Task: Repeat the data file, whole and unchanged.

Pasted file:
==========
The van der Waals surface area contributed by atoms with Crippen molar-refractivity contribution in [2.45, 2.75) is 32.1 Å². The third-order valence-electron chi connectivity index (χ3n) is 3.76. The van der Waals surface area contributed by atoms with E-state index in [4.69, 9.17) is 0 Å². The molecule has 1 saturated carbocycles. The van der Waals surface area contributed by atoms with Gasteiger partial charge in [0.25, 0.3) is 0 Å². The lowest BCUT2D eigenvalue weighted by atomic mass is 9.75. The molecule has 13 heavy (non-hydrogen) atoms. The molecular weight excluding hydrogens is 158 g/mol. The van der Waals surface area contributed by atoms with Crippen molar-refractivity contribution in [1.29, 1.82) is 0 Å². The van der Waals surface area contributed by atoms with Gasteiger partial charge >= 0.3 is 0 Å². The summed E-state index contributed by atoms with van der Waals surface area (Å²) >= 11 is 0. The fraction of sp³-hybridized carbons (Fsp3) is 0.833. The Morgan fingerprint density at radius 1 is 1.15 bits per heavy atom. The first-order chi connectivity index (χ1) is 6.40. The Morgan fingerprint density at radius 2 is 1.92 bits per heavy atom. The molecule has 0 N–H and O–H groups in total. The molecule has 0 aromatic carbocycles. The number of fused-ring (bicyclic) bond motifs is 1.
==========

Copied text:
The van der Waals surface area contributed by atoms with Crippen molar-refractivity contribution in [2.45, 2.75) is 32.1 Å². The third-order valence-electron chi connectivity index (χ3n) is 3.76. The van der Waals surface area contributed by atoms with E-state index in [4.69, 9.17) is 0 Å². The molecule has 1 saturated carbocycles. The van der Waals surface area contributed by atoms with Gasteiger partial charge in [0.25, 0.3) is 0 Å². The lowest BCUT2D eigenvalue weighted by atomic mass is 9.75. The molecule has 13 heavy (non-hydrogen) atoms. The molecular weight excluding hydrogens is 158 g/mol. The van der Waals surface area contributed by atoms with Crippen molar-refractivity contribution in [1.29, 1.82) is 0 Å². The van der Waals surface area contributed by atoms with Gasteiger partial charge >= 0.3 is 0 Å². The summed E-state index contributed by atoms with van der Waals surface area (Å²) >= 11 is 0. The fraction of sp³-hybridized carbons (Fsp3) is 0.833. The Morgan fingerprint density at radius 1 is 1.15 bits per heavy atom. The first-order chi connectivity index (χ1) is 6.40. The Morgan fingerprint density at radius 2 is 1.92 bits per heavy atom. The molecule has 0 N–H and O–H groups in total. The molecule has 0 aromatic carbocycles. The number of fused-ring (bicyclic) bond motifs is 1.